Archive for the ‘security’ tag
Cisco released their annual security report this month. Even if you’re not a security expert, there are some excellent articles to read. This years report highlighted security risks in social media (e.g. Facebook, Twitter) and mobile phones.
Notable articles in this year’s report:
- Money Mules: The Linchpins of Cybercrime Networks
- Social Engineering: The “Seven Deadly Weaknesses” That Criminals Exploit
- Criminals Favoring Java Over PDFs
- Global Spam Update: Spam Down Globally, but on the Rise in Europe
- Android and Apple Operating Systems Likely Key Targets in 2011
For users who upgrade CUCM from 4.x to 7.x or 8.x, you’ll notice a new indicator below registered devices:
For H.323 gateways, you’ll see a similar (but different) message:
These indicators denote whether the device can support Cisco criteria for secure signaling and media. The CUCM 7.1(3) Release Notes explain what these messages mean. In order to be classified as “trusted”, a device must meet the following criteria:
- Are all devices that are on the call trusted?
- Is the signaling secure (authenticated and encrypted)?
- Is the media secure?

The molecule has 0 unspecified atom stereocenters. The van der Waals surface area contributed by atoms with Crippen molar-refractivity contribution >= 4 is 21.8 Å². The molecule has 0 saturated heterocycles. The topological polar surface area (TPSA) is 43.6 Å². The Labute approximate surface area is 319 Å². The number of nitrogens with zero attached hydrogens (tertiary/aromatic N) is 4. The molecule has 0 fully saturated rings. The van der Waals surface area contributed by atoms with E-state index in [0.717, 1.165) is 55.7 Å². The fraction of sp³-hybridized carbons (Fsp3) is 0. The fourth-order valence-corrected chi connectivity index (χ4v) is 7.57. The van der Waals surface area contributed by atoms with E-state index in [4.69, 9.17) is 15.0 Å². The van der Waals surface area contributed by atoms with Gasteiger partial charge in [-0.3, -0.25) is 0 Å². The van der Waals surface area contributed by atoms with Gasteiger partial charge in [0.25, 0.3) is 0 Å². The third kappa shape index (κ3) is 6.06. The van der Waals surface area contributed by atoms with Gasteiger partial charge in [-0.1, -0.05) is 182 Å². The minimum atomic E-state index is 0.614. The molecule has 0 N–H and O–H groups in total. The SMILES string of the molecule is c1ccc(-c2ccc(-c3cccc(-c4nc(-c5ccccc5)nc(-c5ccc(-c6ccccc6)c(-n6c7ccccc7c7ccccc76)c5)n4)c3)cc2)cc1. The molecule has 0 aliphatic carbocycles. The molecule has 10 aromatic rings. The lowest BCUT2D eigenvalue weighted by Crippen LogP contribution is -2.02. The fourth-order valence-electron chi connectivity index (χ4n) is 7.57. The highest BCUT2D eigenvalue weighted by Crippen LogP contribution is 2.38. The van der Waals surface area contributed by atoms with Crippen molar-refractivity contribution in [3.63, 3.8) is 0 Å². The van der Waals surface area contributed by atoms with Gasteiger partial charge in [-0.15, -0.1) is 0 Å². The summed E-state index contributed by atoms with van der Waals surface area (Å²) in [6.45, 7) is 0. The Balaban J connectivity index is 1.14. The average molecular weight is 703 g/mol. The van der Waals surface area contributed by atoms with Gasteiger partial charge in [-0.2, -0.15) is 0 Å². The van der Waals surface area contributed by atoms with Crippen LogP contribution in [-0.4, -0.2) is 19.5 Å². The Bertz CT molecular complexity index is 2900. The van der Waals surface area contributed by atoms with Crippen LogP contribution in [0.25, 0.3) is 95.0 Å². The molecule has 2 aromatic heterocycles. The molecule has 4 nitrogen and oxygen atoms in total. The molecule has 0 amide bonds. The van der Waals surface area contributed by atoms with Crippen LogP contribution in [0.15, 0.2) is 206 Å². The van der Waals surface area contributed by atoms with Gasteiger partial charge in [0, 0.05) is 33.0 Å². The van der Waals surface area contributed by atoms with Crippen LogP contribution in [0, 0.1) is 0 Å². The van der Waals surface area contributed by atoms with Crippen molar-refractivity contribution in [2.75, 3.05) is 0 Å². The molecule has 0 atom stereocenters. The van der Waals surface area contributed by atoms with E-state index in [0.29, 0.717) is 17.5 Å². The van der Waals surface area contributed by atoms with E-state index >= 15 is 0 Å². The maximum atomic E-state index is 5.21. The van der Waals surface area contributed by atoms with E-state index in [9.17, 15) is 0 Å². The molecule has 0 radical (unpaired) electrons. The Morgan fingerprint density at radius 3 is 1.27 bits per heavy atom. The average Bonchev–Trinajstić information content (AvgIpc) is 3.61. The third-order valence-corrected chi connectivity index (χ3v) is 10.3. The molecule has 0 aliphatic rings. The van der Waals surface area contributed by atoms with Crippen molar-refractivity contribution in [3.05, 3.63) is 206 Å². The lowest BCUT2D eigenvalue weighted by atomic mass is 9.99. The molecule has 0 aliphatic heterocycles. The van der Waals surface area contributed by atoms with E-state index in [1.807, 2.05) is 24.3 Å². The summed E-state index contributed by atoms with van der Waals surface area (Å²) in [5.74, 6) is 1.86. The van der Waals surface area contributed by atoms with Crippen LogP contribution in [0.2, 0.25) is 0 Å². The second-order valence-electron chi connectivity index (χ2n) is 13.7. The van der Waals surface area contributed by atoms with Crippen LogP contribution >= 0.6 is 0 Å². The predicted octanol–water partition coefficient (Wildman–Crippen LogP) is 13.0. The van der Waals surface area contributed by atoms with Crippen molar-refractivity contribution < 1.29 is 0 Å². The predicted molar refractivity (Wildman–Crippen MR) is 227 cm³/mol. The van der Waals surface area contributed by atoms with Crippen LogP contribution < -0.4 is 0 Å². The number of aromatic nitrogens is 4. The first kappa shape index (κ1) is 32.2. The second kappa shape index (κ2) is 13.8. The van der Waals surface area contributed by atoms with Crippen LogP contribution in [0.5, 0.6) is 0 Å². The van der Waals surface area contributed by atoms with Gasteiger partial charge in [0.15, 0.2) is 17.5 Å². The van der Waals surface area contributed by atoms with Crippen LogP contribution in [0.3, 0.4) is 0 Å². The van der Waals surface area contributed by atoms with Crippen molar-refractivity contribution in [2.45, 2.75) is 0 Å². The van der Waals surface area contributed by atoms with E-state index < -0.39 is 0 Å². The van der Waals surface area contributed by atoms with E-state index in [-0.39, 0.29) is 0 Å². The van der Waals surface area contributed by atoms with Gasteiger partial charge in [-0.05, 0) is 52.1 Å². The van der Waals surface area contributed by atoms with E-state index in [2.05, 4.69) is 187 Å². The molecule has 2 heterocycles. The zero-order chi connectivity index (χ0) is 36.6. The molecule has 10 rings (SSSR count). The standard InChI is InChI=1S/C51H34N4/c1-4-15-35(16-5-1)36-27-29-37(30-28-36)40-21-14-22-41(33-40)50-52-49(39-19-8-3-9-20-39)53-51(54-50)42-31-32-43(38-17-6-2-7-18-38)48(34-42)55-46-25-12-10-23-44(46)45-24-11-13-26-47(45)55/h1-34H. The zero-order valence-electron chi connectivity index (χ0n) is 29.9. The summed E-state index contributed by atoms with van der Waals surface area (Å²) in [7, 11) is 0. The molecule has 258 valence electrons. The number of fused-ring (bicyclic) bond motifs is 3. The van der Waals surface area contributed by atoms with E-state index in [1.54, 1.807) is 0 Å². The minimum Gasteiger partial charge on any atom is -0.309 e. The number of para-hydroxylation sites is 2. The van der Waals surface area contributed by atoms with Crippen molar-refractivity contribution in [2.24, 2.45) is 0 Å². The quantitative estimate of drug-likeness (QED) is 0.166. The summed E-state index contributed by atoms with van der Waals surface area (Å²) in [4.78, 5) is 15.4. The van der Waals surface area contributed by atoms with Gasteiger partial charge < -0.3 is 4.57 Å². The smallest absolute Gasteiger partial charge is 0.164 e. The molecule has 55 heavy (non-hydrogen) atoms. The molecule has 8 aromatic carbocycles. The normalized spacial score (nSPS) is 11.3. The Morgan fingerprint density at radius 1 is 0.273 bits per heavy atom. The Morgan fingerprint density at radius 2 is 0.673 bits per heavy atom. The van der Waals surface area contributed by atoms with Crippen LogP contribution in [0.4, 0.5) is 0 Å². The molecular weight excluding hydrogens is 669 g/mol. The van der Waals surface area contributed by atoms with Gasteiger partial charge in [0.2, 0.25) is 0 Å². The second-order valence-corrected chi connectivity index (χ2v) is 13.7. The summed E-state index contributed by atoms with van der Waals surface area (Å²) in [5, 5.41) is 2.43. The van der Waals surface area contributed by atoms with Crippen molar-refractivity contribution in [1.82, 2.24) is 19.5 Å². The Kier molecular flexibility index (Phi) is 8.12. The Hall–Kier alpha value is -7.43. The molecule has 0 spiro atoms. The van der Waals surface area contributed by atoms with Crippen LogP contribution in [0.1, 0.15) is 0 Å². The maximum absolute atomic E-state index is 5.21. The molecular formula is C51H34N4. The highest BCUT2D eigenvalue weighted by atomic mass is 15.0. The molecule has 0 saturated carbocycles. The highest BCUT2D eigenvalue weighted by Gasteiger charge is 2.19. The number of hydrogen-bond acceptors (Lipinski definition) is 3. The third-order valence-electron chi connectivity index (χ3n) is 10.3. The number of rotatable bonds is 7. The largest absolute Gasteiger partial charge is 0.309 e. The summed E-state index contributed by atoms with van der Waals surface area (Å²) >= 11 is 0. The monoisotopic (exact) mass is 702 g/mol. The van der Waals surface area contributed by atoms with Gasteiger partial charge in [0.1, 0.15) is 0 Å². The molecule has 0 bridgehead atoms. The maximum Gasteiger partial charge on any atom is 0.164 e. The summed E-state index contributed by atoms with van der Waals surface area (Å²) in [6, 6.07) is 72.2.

For calls that involve a device that is not trusted, regardless of signaling and media security, the overall status of the call will stay unsecure, and the phone will not display the Lock icon. For example, if you include an untrusted device in a conference, the system considers its call leg, as well as the conference itself, to be unsecure.
A Trusted Device represents a Cisco device or a third-party device that has passed Cisco security criteria for trusted connections. This includes, but is not limited to, signaling/media encryption, platform hardening, and assurance. If a device is trusted, a Security icon displays, and a secure tone plays on supported devices. Also, the device may provide other features or indicators that are related to secure calls. – CUCM 7.1(3) Release Notes